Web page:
Two of the beasts came at him at once. He sidestepped a swing from the first and took its hand off in reply. He drove his shoulder into the second, knocking it over, and pushed his sword through the first’s chest as it stared in shock at its missing appendage. Behind him, Hrothgar shouted as he swung the hatchet. Falthejn felt ichor spatter against the back of his tunic. He glanced over his shoulder. Hrothgar pulled the hatchet free, eyes wide and teeth bared, and growled, “Which of you next?”
Falthejn dispatched the ontling he’d knocked over, and counted two more fallen.
Magical senses tingling, Falthejn ducked and pushed his sword up over his head, nearly splitting a leaping ontling in two. Three left—Alfhilde and Hrothgar could manage them. Their leader was another story.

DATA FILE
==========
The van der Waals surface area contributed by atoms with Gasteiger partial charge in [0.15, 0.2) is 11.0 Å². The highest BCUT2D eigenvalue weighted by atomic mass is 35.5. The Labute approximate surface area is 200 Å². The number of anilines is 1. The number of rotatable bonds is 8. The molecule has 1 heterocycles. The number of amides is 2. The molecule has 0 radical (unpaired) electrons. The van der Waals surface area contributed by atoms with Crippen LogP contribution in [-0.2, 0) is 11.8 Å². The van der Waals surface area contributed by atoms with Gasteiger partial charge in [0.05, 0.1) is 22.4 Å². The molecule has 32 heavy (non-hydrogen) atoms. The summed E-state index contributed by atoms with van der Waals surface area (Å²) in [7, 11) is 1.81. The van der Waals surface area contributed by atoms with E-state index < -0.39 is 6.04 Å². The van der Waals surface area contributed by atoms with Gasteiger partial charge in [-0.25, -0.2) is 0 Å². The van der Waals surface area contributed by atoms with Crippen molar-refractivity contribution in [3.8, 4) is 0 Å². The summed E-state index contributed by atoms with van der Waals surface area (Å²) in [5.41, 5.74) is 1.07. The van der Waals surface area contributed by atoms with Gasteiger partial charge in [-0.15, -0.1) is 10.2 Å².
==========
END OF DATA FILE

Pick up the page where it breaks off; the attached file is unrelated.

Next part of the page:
Falthejn freed his sword with some effort. Next to him, Alfhilde swing her axe through an ontlig neck before the ontling could jump him. He nodded his thanks, and turned to face the ontling watching from atop the rise. He took a step—his feet didn’t move. His fingers loosened, and his sword dropped at his side.
One ontling, the only survivor from the skirmish, fell back up the hill toward its master. The ontlig chief looked dead at Falthejn. The diviner heard weapons clatter to the ground, but couldn’t turn his head to see if Alfhilde and Hrothgar were alright. He gritted his teeth, but some foreign presence in his head held him in place.
Cresting the rise behind the ontlig chief, a few dozen ontr—larger, armored, probably the chief’s bodyguard—pushed wooden constructions toward the river. Bridges, Falthejn realized. If they got across in numbers here, the fort would be lost.
He felt the world twist, and saw the ontlig chief raise his claws. A chill ran down his spine. This was the chief he’d seen the night before.